"Oh no!", Mon exclaimed. It was the way she said it that got my attention and I can still hear it today. It was as if someone in the family had died. So I had to ask, "Who was he?" "Oh, a writer and sportsman", she replied. Mom was an avid reader, we went on talking about Hemingway for a while and books she had read of his, I cannot recall now which ones they were but I think most of the early ones which she read at first publication. She felt his books were too old for me then so it would have to wait before I was to be introduced to Hemingway's writing.
Fortunately, the next school year I got an literature teacher who also was a Hemingway fan but the only book we could read was "The Old Man and the Sea". School text censorship was real in those days and the other writings of Hemingway were not suitable for high school students to read. We were so into authority in those days that we never thought of going to the library or a book store and find out what the fuss was all about. That all would be busting loose in a couple of years and questions authority we did in a big way.
The big break in literature for me, I hate to say, was Payton Place. I had gone to live with my aunt and uncle, riding on the bus to were they lived, someone left a copy on a seat. I scarfed it and kept it hidden under the mattress in my room, sneaking it out at night to read. From there I did go on to Hemingway, Fitzgerald, Steinbeck, and so many more. From them, I learned about the world and formed most of my beliefs even today. Maybe they should have kept the books away from a young mind, it was from Hemingway that I got idea to find out what "making the earth move" was all about. Anyway, I have been thinking it is time to go back and reread some of them, the books from the beginning.
I guess someting of the mystic about Hemingway for me is the fact that both he and my father were born in the same year and both served in WWI. Not together, my dad was a teamster in France, hauling supplies to the front and casualites back. My dad died when I was three so I never really knew him nor really much about him until recently. He came back from the War and started ranching on the family homestead in Colorado. I had the chance recently to meet some of the people he grew up with and it was a real awakening to who the man realy was, but that is another story. But, back as a teenager, Hemingway became sort of a father figure but ironically after his death also. I could have hopped a bus and gone to shake his hand up until that day.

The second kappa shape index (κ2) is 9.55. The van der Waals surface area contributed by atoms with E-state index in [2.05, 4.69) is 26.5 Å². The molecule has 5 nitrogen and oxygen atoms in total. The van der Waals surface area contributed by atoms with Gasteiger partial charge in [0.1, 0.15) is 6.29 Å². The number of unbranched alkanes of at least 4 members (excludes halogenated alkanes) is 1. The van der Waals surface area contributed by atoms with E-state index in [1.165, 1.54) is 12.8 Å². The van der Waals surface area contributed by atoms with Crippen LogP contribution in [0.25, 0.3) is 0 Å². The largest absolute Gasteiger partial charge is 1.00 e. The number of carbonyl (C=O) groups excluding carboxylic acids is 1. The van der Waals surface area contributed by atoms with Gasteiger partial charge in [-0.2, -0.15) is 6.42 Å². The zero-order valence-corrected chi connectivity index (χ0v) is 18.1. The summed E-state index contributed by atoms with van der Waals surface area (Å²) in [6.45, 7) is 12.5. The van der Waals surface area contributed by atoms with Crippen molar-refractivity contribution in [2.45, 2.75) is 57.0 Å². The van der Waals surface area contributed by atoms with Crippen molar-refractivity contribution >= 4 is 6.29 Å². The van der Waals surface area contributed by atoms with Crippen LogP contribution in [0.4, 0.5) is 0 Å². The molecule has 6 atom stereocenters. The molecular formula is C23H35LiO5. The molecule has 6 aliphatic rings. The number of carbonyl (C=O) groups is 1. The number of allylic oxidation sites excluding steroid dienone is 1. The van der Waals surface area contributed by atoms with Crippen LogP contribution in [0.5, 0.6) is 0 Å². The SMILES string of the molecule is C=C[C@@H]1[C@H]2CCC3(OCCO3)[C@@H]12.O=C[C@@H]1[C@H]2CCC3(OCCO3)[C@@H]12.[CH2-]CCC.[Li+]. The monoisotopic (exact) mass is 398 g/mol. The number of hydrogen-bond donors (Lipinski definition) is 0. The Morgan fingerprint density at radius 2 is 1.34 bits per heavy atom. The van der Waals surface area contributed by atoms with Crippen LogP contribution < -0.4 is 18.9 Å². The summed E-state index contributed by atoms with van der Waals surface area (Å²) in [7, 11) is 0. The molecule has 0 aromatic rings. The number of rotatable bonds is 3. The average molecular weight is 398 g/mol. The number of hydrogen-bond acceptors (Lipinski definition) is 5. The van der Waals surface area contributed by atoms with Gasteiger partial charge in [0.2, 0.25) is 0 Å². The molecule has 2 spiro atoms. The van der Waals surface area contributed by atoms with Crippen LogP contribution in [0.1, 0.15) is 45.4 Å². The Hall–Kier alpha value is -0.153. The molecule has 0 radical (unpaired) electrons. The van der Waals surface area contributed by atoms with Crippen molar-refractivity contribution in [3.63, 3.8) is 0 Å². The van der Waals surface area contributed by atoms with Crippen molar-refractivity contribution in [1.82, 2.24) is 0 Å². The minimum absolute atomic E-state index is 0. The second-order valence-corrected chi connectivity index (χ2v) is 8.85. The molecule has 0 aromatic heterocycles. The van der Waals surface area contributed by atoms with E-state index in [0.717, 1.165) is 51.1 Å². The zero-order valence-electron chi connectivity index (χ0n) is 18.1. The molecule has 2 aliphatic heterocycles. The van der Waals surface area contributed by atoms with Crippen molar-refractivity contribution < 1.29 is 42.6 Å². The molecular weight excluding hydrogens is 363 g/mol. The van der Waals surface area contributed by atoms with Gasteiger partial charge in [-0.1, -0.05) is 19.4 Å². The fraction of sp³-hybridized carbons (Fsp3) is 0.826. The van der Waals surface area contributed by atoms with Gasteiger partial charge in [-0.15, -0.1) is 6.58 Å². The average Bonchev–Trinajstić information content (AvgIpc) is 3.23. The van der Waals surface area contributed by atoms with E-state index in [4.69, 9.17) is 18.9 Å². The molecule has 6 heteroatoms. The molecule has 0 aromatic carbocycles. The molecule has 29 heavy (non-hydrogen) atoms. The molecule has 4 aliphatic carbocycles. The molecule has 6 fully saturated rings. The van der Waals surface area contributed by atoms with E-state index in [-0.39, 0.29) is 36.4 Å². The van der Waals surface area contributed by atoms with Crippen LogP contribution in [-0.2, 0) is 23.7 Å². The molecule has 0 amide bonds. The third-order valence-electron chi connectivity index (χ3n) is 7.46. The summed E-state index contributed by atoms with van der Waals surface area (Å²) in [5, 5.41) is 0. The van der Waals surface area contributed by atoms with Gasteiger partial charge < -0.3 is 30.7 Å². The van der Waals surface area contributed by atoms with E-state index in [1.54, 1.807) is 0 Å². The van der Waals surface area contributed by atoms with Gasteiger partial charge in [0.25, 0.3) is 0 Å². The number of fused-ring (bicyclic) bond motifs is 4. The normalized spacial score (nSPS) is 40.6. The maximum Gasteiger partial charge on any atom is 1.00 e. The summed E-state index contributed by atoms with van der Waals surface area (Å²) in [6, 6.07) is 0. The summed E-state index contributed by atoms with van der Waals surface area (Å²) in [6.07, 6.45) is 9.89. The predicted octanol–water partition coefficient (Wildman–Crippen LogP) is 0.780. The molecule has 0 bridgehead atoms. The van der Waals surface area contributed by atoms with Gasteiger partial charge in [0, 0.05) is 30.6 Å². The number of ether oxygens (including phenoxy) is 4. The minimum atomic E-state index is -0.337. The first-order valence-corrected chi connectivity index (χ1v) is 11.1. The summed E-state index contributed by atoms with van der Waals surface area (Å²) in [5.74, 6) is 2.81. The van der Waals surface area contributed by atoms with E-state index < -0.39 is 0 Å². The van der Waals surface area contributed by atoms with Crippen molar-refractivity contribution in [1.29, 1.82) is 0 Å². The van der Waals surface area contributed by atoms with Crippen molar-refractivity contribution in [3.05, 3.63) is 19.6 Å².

Finally, we all know it wasn't an accidental gun shot and I have always not understood that. I have read all the accounts of those final years, expect for "Running with the Bulls" by Valerie Hemingway. Why? When seemingly you have everything to live for and admiration of milions, not to speak of a family that couldd benefit from your presents if nothing else. I never understood until recently. He was not at the top of his game, the body and mind were failing him that I knew before but the effect it really has on you didn't hit me until the last year so. I have been battling cancer for the last two years but don't worry I'm not about to do myself in, quite the opposite I have much to do before I sleep. But, I could see from the depths of despair during chemo and radiation how a person might feel that all is lost, it has a deep empty feeling to it thay you have to experience to fully understand. Unfortunately, Hemingway did not have the best support group around him nor did they really understand what was going on.
Anyway, that is my personal take on Hemingway the man. Like I said, I going to read the writings all over again and relive the memories.